Temple Ohav Shalom is a growing Reform congregation in the suburbs north of Pittsburgh. The temple seeks to satisfy the religious, cultural, and social needs of its Jewish community of over 250 families.
The temple dates back to 1968 when a dedicated group of 12 families formed the "North Hills Jewish Community Center". For many years, services and functions were held at members' homes and in various assembly halls. In 1979 the growing group purchased a temple on Duncan Avenue in Hampton. Two years later, Temple Ohav Shalom was officially formed. Over the next 20 years the congregation continued to expand, eventually requiring a larger facility. On a snowy day in January 1999 this goal was achieved as the members carried their precious Torah scrolls into their new and present house of worship located on Thompson Run Road in McCandless.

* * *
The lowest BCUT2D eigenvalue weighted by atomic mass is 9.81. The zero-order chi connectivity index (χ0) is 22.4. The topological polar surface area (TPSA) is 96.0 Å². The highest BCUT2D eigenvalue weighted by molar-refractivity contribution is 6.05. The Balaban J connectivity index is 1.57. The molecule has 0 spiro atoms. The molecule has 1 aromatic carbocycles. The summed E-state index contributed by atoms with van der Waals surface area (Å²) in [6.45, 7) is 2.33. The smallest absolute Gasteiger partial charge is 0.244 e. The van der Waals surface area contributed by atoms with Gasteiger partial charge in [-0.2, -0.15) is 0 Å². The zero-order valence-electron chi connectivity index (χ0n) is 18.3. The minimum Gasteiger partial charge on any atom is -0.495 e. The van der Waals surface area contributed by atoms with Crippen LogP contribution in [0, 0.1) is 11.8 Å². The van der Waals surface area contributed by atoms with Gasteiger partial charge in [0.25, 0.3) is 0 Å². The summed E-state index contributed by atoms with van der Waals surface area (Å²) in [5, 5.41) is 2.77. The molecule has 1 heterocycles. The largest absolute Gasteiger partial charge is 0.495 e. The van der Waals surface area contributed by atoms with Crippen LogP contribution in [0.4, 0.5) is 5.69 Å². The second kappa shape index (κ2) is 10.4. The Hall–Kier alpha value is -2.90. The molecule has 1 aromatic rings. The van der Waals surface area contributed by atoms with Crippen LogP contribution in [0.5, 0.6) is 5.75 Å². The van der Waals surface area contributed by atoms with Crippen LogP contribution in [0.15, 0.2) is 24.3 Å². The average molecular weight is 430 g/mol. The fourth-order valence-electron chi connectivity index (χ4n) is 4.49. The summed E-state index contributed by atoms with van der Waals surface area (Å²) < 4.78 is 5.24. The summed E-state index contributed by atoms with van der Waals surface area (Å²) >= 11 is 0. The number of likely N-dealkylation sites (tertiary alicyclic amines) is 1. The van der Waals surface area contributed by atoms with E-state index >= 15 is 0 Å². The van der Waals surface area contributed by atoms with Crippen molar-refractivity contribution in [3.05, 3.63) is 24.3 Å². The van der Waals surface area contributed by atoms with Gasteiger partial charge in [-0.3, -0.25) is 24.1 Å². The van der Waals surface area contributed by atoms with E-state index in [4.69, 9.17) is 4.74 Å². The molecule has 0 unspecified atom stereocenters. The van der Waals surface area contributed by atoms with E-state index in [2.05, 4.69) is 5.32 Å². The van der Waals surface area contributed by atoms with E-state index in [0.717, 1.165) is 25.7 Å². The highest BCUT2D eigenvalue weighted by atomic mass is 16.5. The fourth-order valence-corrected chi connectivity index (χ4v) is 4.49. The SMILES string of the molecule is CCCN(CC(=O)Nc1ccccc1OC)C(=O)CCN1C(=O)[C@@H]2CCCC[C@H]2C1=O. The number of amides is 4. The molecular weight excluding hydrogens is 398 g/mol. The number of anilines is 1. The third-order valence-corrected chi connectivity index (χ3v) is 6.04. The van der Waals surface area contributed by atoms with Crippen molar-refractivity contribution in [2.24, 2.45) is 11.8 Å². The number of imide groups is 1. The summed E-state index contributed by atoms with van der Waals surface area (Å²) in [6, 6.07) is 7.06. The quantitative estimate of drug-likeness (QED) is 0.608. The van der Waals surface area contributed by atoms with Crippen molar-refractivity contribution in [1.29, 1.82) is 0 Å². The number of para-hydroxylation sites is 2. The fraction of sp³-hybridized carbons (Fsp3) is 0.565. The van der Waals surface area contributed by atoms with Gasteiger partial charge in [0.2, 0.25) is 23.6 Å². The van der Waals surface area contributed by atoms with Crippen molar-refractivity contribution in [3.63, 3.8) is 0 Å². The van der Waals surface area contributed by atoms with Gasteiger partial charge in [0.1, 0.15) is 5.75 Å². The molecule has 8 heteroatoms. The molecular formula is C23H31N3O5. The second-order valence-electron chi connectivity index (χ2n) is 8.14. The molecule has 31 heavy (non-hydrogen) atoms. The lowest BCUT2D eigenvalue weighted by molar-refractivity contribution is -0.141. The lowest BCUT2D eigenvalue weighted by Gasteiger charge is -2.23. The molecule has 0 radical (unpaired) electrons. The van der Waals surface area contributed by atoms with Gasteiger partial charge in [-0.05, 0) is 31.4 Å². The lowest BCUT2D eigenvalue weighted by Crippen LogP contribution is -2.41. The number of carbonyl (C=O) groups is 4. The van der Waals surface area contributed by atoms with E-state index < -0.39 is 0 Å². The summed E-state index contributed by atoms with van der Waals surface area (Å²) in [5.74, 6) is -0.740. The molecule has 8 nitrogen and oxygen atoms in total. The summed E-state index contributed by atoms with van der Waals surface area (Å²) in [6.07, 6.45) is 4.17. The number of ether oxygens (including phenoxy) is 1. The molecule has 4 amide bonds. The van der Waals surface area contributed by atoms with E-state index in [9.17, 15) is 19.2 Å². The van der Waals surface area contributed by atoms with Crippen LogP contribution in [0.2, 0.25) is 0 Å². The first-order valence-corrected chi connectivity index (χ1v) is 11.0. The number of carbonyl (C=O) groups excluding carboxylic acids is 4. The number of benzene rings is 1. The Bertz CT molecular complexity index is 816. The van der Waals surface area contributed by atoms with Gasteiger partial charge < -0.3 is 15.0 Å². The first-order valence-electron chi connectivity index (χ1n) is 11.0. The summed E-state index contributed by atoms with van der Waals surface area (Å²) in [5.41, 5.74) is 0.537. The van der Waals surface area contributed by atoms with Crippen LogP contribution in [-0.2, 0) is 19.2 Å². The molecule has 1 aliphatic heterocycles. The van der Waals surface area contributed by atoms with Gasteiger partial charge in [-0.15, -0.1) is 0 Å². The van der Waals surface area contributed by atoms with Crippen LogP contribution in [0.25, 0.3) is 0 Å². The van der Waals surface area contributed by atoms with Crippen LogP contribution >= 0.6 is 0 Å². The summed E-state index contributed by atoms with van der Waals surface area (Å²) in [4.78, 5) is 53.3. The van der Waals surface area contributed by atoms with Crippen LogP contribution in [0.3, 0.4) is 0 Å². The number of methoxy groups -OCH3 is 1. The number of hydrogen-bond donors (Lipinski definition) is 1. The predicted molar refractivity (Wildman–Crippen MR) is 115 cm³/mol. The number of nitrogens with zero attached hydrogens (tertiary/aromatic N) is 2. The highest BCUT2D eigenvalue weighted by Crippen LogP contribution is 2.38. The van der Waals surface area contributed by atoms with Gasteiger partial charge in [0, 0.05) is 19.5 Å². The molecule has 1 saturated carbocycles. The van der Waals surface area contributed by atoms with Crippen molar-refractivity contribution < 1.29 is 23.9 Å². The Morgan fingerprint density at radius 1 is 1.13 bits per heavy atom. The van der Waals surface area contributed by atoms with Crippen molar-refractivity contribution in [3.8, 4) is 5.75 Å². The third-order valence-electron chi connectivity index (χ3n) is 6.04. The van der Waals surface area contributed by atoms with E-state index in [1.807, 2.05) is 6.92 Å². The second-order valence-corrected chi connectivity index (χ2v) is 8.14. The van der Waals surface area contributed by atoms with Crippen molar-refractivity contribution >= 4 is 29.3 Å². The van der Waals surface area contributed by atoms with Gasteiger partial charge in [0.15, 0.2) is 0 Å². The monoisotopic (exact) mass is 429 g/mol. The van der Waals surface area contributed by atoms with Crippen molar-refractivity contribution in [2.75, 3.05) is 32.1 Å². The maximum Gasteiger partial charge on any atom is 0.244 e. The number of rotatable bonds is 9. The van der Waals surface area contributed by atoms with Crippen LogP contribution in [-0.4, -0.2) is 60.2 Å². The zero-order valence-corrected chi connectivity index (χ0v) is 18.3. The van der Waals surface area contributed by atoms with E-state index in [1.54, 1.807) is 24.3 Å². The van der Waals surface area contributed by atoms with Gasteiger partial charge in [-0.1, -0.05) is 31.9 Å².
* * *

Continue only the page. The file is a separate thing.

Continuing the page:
In addition to the sanctuary, facilities include a social hall that can seat about 200 people and is dominated by a beautiful quilt, fashioned by the loving hands of the temple’s founding mothers.
The temple also has classrooms, a library and a Holocaust Memorial Garden donated by temple members in memory of family members who perished at Auschwitz during Shoah. The garden's jey feature is a life-size bronze statue of a Jew in prayer (sculpted by Michael Kraus) that serves as a tribute to the 6 million Jewish vitims of the Nazi era.
The temple's office is open weekdays, 10:00 a.m. to 2:00 p.m.
Free, on-site parking is available in front of the building.